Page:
Just another DIYer | King of Prussia, PA
    1983(?) Peerless G-561-W-S | 3" drop header, CG400-1090, VXT-24
  • crash2009
    crash2009 Member Posts: 1,484
    Thermocouple

    So then this picture (above) of the Lascar data logger, represents a failing thermocouple, not nescesarily a thermocouple that has failed.  If a thermocouple is failing (about to fail completely) Will it cause the valve to allow only a small amount of gas into the burner?  There was a small amount of gas burned during the night, just enough to raise the stack temp 2 or 3 degrees F.  Just trying to figure out if this is normal.
  • Mike Kusiak_2
    Mike Kusiak_2 Member Posts: 604
    Lascar plot

    I don't think the plot shows the thermocouple failing but possibly the vent damper opening periodically. When the damper opens , it allows warm air from the boiler to go up the chimney, warming the flue pipe a few degrees. Do you have an electronic LW cutoff or feeder that drops the burner periodically while checking level? That might explain the spikes on the graph.



    I have a feeling the thermocouple failed at the beginning of the graph or before because once it drops out the valve magnet,  the valve closes and cannot pass any gas to the pilot or otherwise until manually reset with the button. Its impossible to just pass a little gas, its all or nothing.
  • crash2009
    crash2009 Member Posts: 1,484
    In stock spare?

     The damper opened up and allowed some room air into the flue, then it closed.  The damper continued to open and close all night.  That makes sense.  I guess I'm over it. 

    I have a McDonnell and Miller water feeder and a Safegard 400 lwco.    

    Thanks for the manual.  That is really helpful toward my attempt to understand how the valve works.  I was concerned that the actuator got too hot and burned itself out or reduced it's life expectancy.  But I guess it's designed for exactly this scenario.  It would be expected to outlast several thermocouples. 



    While gas valve shopping today, I noticed that they are not readily available.  24-48 hour delivery, or 30-60 miles to pick up.  Is it common in the heating community to keep a spare in stock?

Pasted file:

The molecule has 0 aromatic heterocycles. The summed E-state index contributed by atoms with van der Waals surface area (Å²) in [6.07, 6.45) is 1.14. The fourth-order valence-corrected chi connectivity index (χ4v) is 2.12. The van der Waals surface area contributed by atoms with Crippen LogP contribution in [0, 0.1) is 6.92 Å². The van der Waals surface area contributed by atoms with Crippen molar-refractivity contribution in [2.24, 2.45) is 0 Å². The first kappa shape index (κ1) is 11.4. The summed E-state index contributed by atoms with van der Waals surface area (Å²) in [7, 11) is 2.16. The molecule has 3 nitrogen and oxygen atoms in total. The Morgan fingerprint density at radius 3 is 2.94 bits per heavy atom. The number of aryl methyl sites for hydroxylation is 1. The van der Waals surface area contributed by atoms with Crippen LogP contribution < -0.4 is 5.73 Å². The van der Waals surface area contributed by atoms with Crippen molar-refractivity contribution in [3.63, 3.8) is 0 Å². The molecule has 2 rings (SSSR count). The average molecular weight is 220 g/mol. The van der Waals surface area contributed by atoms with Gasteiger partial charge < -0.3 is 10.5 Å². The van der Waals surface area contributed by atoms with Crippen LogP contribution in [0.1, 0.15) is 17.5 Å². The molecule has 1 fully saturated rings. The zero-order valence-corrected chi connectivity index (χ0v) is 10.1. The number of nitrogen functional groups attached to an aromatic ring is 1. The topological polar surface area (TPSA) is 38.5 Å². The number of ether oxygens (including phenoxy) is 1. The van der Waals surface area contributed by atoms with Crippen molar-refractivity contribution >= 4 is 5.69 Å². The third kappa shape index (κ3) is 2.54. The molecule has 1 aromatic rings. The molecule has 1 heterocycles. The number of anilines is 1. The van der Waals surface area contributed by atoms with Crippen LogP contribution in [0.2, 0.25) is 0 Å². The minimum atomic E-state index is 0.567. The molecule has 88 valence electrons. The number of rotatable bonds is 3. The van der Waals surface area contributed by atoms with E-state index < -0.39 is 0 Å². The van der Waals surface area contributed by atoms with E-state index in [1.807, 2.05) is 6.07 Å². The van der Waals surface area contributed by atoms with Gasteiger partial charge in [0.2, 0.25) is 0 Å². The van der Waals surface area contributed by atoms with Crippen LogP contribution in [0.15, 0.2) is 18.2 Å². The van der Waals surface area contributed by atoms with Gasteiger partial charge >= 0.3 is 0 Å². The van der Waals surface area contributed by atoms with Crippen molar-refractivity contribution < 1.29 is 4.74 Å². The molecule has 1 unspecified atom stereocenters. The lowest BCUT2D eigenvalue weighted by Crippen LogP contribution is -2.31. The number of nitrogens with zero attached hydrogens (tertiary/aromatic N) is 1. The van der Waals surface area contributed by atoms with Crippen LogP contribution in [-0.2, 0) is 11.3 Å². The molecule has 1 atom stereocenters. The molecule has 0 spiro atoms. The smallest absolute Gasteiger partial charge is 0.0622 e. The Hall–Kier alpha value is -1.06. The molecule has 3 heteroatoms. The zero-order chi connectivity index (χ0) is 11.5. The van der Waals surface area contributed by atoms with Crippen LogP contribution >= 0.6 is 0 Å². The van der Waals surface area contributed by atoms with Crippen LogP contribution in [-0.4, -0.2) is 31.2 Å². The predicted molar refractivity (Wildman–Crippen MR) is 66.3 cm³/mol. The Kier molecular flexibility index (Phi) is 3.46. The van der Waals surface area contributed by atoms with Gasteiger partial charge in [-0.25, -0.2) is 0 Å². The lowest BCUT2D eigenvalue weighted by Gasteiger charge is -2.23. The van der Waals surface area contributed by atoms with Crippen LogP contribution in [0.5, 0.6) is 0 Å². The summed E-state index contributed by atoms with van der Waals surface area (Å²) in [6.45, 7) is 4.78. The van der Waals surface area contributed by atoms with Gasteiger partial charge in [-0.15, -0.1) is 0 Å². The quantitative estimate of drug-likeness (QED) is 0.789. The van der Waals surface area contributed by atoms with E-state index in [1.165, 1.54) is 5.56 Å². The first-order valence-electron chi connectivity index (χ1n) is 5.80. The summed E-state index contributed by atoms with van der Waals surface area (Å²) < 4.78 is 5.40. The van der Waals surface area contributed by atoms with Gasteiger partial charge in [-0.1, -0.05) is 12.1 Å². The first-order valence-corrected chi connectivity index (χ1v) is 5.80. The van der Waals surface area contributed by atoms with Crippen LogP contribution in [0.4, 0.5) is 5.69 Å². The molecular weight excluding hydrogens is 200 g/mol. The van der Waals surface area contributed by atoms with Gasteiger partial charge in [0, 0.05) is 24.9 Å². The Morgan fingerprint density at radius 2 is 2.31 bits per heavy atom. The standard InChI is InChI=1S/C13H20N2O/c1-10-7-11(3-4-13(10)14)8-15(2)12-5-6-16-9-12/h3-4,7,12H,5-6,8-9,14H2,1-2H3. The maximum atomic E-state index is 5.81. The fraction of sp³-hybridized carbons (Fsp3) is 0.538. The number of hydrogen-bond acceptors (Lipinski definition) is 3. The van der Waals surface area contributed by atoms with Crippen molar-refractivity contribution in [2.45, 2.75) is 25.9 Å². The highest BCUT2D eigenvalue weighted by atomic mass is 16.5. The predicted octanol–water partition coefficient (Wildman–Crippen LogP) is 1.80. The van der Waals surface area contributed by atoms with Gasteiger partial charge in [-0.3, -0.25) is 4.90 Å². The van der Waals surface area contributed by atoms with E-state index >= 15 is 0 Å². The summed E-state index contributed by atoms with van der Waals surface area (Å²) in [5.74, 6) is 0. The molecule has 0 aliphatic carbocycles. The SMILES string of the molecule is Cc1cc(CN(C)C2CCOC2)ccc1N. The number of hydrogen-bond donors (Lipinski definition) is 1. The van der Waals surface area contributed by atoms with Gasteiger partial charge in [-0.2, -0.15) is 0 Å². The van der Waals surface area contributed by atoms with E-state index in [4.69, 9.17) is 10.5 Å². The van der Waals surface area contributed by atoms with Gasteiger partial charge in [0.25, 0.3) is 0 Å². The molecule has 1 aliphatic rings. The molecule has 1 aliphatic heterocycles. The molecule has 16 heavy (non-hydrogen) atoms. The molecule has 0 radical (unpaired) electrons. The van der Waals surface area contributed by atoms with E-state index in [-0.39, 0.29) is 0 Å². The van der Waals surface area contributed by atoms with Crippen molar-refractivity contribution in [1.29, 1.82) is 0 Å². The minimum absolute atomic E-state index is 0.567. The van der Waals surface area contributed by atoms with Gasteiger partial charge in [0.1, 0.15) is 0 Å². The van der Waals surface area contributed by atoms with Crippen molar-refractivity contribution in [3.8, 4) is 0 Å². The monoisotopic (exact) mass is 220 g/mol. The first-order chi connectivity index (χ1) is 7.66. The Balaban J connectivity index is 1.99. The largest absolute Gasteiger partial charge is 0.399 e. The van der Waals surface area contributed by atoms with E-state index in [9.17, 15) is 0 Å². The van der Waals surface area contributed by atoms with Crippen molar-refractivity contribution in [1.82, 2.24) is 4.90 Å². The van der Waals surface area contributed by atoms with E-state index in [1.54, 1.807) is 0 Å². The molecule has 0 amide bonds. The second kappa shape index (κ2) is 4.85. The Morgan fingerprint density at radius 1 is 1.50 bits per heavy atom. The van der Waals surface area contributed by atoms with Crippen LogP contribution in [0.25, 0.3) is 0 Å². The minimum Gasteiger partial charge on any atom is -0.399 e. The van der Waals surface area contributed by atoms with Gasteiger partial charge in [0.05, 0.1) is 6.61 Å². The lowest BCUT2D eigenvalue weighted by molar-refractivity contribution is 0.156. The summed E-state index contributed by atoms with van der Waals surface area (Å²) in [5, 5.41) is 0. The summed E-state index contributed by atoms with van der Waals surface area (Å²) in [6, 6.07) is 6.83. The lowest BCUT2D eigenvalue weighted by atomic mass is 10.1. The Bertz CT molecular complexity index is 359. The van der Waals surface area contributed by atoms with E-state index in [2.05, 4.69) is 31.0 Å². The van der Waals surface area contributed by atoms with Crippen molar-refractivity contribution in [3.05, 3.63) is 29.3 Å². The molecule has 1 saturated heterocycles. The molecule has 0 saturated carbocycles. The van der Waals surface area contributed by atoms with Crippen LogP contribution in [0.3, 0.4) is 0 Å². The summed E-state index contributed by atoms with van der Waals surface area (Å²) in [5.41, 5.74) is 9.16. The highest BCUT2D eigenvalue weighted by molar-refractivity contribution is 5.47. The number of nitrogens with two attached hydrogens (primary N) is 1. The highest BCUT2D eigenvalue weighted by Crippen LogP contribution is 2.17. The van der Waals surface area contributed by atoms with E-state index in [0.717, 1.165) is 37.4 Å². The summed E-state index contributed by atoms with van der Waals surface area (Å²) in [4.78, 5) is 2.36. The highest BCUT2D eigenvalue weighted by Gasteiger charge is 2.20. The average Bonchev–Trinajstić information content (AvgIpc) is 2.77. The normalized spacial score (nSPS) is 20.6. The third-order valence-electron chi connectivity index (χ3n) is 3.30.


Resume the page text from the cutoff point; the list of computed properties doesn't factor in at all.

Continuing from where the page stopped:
• Hap_Hazzard
    Hap_Hazzard Member Posts: 2,406
    I wouldn't think so.

    Gas valves don't usually fail suddenly, and since they can run anywhere from $100–$300, that's a lot to spend for something you'll probably never use. It would be sort of like keeping a spare fuel pump for your car. I think it's definitely worth it to keep a spare thermocouple, and if replacement parts are available for your model you might put together a rebuild kit.
    Just another DIYer | King of Prussia, PA
    1983(?) Peerless G-561-W-S | 3" drop header, CG400-1090, VXT-24
  • Steamhead
    Steamhead Member Posts: 14,863
    The VR8300C

    is a "step-opening" valve that opens partway when it first comes on, then rises to full fire. This helps avoid some light-off problems on certain units. Make sure you get another VR8300C, not the more-common VR8300A that just opens wide right away.



    And- have a PRO set up the burner with a digital combustion analyzer, to make sure the burner is set up properly with the new valve.
    All Steamed Up, Inc.
    Steam, Vapor & Hot-Water Heating Specialists
    Oil & Gas Burner Service
    Consulting
  • crash2009
    crash2009 Member Posts: 1,484
    edited December 2011
    Oh Yea

    I completely forgot about setting the valve up with an analyzer.  This falls testing results would be null and void with a new valve.  By the way Steamhead, you will be happy to know that when I had the testing done this fall re "barometric damper on atmospheric steam", Dennis said "I can't improve upon outstanding" His only suggestion was that my fresh air was a hair too small.



    I have noticed the step-opening of the existing VR8300C.  The valve starts out slow then opens to it's max.  I think that is a good feature to have.  I made a premature decision to replace it.  As far as I can tell so far the valve itself has done no wrong.